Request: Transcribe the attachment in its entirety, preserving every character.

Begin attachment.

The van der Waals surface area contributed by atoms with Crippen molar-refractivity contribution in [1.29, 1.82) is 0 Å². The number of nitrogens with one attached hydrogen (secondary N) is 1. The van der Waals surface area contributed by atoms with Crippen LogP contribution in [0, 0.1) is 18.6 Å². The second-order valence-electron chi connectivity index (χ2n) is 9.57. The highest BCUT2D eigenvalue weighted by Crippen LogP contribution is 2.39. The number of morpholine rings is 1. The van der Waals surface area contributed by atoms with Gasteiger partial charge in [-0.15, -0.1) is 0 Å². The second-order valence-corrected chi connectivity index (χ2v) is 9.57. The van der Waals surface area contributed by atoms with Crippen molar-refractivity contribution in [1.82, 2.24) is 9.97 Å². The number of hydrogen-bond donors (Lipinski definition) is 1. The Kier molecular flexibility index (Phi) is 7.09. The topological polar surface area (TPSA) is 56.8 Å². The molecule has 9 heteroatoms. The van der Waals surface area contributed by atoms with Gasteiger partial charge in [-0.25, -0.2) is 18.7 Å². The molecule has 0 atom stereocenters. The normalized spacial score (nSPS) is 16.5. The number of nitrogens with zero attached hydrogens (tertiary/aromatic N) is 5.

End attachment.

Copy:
The van der Waals surface area contributed by atoms with Crippen molar-refractivity contribution in [1.29, 1.82) is 0 Å². The number of nitrogens with one attached hydrogen (secondary N) is 1. The van der Waals surface area contributed by atoms with Crippen LogP contribution in [0, 0.1) is 18.6 Å². The second-order valence-electron chi connectivity index (χ2n) is 9.57. The highest BCUT2D eigenvalue weighted by Crippen LogP contribution is 2.39. The number of morpholine rings is 1. The van der Waals surface area contributed by atoms with Gasteiger partial charge in [-0.15, -0.1) is 0 Å². The second-order valence-corrected chi connectivity index (χ2v) is 9.57. The van der Waals surface area contributed by atoms with Crippen molar-refractivity contribution in [1.82, 2.24) is 9.97 Å². The number of hydrogen-bond donors (Lipinski definition) is 1. The Kier molecular flexibility index (Phi) is 7.09. The topological polar surface area (TPSA) is 56.8 Å². The molecule has 9 heteroatoms. The van der Waals surface area contributed by atoms with Gasteiger partial charge in [-0.25, -0.2) is 18.7 Å². The molecule has 0 atom stereocenters. The normalized spacial score (nSPS) is 16.5. The number of nitrogens with zero attached hydrogens (tertiary/aromatic N) is 5.